Our security is probably weaker than at any time since the Cold War
A data firm, Zegami, has published an analysis of all party leaders’ tweets in the first half of this election campaign. There were 764 of them, of which 414 came from either Jeremy Corbyn or Boris Johnson.Of those 764, only two tweets mentioned defence. This is the neatest proof I have so far seen of the instinctive ability of rival political parties to collude. Neither the Tories nor Labour want to talk about defence – the first because they have offered no strategy and not enough money, the second because Labour, under Mr Corbyn’s CND influence, does not believe in the armed services, except as a form of public-sector job creation.Yet our security is probably weaker than at any time since the Cold War – even, perhaps, since 1945. As well as the threat of interstate conflicts, it is undermined by non-state actors, who are much more powerful now than before the fall of the Berlin Wall in 1989.
As if to confirm this comes a new survey by the French think-tank, Fondapol, of all terrorist attacks across the globe since the Soviet occupation of Afghanistan 40 years ago. Over the period, it calculates, there have been at least 33,769 Islamist terrorist attacks worldwide. These account for 39.1 per cent of a total of 167,096 lives lost to terrorism. The rate of Islamist attacks has grown significantly since 2013. Such attacks have contributed 63.4 per cent of the deaths caused by terrorist violence since that date. To a Western eye, perhaps the most surprising thing about these figures is that 91.2 per cent of the victims have been Muslims, a fact which rather gives the lie to Mr Corbyn’s devout belief that the blame must lie with Western foreign policy. This should not lead us into believing, however, that we are unaffected. Our refusal to confront these threats degrades our democracy. Every general election campaign these days includes a terrorist attack. Yet the parties hasten on to another subject as soon as they think they decently can, and the risk rises.
The case of Jo Swinson is a sad tale of how an initial mistake can cost a politician dear. It sounded bold at the time to say that the Liberal Democrats were the only ones flat out for Brexit. Now she is forced to admit this will not be within her power. Instead, she says, she will back a second referendum as the next best thing, but not let Jeremy Corbyn be prime minister. What if she cannot do that, either?Ms Swinson is in danger of becoming the Nigel Farage of Remain – doing fine until she started to over-claim.
Brexit has always been a national question
At the weekend, in a speech backing three ex-Conservative candidates at this election – and therefore, by implication, refusing to back the 635 ones still in the party – Sir John Major described Brexit as “the worst foreign policy decision of my lifetime’.His phrase revealed the fundamental error of the pro-European, now almost flightless, wing of the Conservatives. Membership of the European Union is not, and never has been, a foreign policy decision; nor is leaving it.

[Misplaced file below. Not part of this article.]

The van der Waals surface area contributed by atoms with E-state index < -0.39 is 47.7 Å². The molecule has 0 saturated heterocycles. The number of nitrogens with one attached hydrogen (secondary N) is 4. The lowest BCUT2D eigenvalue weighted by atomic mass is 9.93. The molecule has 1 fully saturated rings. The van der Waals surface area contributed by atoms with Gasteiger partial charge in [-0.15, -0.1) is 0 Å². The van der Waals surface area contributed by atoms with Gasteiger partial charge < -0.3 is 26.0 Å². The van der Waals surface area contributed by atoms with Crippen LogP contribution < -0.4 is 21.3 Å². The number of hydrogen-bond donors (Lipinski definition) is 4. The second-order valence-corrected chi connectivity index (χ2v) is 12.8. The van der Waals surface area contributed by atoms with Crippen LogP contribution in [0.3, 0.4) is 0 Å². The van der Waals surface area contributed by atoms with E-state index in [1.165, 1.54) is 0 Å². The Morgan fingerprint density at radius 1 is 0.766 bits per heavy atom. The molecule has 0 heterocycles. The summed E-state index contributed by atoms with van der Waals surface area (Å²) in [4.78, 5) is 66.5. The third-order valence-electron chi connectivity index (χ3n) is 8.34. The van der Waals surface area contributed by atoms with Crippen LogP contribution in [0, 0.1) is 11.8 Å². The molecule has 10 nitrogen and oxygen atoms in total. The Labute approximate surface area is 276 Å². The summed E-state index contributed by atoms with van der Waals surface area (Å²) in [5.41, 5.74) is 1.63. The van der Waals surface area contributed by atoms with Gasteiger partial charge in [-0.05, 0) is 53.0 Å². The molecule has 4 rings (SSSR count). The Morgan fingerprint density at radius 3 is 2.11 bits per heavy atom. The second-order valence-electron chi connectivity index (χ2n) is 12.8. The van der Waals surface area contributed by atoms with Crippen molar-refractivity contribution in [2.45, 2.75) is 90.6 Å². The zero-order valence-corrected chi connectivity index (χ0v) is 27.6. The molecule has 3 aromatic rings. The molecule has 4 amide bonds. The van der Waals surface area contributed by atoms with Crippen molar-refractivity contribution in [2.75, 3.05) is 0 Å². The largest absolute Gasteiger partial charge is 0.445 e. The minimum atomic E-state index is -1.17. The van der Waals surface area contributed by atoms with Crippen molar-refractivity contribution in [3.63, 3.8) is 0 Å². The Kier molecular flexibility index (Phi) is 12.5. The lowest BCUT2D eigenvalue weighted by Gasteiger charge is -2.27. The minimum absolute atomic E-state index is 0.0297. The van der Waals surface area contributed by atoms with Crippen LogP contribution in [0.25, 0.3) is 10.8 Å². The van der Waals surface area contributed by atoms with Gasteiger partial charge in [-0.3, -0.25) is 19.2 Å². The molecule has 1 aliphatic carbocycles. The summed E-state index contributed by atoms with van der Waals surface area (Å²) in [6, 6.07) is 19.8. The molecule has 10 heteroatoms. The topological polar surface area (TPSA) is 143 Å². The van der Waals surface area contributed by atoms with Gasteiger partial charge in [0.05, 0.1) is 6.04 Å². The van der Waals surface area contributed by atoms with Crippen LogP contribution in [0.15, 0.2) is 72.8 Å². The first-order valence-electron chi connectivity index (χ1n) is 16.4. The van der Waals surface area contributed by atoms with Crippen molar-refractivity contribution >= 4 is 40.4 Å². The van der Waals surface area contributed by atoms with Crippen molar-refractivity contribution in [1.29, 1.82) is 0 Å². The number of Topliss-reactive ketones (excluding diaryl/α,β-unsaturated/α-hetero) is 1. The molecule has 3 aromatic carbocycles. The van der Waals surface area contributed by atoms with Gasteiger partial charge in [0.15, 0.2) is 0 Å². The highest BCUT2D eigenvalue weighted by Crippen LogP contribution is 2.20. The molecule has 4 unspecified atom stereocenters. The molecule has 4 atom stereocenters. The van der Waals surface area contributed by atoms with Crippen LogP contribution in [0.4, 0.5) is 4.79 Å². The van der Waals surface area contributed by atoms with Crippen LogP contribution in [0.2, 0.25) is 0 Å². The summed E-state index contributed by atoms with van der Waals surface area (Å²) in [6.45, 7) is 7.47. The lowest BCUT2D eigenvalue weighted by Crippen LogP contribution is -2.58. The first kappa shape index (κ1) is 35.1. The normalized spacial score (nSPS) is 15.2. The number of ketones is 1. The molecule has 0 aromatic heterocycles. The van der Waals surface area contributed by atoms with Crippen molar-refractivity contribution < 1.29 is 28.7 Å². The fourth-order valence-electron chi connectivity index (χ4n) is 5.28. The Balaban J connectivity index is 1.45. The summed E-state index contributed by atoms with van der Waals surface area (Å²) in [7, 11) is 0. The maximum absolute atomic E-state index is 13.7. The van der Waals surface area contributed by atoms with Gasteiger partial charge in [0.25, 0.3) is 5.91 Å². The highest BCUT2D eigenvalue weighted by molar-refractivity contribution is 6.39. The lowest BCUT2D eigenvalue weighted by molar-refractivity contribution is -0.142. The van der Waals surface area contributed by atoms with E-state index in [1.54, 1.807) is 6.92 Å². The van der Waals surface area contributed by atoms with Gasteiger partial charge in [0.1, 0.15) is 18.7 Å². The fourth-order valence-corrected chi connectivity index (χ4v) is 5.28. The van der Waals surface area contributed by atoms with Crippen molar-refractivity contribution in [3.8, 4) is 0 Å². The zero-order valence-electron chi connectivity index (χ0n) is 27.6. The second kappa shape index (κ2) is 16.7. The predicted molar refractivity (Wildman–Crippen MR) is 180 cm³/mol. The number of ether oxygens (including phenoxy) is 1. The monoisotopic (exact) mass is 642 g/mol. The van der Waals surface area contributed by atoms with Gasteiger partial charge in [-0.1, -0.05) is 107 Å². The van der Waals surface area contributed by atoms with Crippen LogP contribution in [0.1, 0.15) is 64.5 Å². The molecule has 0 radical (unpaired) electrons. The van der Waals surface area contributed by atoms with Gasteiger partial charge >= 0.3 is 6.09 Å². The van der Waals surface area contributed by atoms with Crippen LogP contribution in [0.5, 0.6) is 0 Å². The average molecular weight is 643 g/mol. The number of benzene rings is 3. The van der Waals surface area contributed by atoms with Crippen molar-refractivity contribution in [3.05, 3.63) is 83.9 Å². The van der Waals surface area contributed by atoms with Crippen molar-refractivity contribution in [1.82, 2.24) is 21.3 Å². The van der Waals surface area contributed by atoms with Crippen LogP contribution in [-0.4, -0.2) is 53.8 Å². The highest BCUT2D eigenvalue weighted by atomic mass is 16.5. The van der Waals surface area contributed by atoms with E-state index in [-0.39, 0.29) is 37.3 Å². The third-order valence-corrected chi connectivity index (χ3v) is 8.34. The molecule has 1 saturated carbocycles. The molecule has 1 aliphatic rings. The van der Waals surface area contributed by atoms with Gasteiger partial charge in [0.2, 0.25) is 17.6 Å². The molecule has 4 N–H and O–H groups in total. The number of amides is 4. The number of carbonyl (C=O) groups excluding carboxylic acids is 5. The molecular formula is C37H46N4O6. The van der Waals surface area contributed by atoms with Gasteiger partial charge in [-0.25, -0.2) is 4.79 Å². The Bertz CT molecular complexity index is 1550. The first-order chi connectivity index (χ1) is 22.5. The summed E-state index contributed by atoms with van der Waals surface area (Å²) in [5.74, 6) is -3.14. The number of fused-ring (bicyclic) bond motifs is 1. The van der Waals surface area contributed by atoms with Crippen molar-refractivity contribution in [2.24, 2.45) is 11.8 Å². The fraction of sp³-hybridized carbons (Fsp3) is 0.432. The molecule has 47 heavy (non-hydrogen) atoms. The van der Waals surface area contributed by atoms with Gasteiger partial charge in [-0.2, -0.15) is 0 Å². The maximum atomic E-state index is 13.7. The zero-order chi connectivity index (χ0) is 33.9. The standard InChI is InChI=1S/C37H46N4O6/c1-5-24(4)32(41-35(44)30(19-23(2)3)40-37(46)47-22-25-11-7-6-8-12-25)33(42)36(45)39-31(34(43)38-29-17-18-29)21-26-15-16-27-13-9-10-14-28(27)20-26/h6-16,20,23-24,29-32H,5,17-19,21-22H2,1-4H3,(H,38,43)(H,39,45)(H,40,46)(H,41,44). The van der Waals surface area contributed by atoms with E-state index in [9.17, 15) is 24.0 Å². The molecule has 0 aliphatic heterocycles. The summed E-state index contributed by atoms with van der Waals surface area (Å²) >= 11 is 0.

If foreign policy were the only thing at stake, membership of a European political alliance – a civilian equivalent of NATO – might be a very good idea. But right from its beginning in the 1950s, “Europe” has been a political project to supersede the nation state. This means that Brexit, like the issue of British entry in the first place, is a constitutional question and should therefore be a democratic one.By leaving the issue to diplomats and keeping it away from voters, British pro-Europeans sealed its political fate when we were finally allowed a referendum. Thanks to people such as Sir John, who refuse to see this, we are having to re-seal it when we vote this Thursday.
Food banks are a blessing
Last week, I paid my first ever visit to a food bank. Run in Hastings, by an evangelical church movement, New Frontiers, and backed by the Trussell Trust, which supports over 1,200 such food banks nationwide, it is impressive in its throughput. Nearly 88,000 meals were distributed last year.It is also properly organised – the clients, issued with vouchers for three days’ worth of food at a time, need to be authorised before they can claim, in order to avoid cheating. The food is all good, basic, nutritious. As a result, the atmosphere is friendly and relaxed. The outbursts of frustrated rage often to be seen in government agencies are vanishingly rare.
The clients tend to be people who are in short-term need because of the gap between a new cost and the next payment of money. The temporary victims of the botched transfer to universal credit are typical examples. Their need is met in an efficient, quick and friendly manner, which makes them much better able to cope with life.Some object that the shortcomings of the state welfare apparatus should not have to be supported out of private charity; but I would counter that this is just the sort of thing private charity is good at. While the state wrestles with rules and bureaucracy, good things can be done by good people answering need directly.Want is always a sign of failure in a rich society. But it is not a disgrace that there are food banks in Britain: it is a blessing.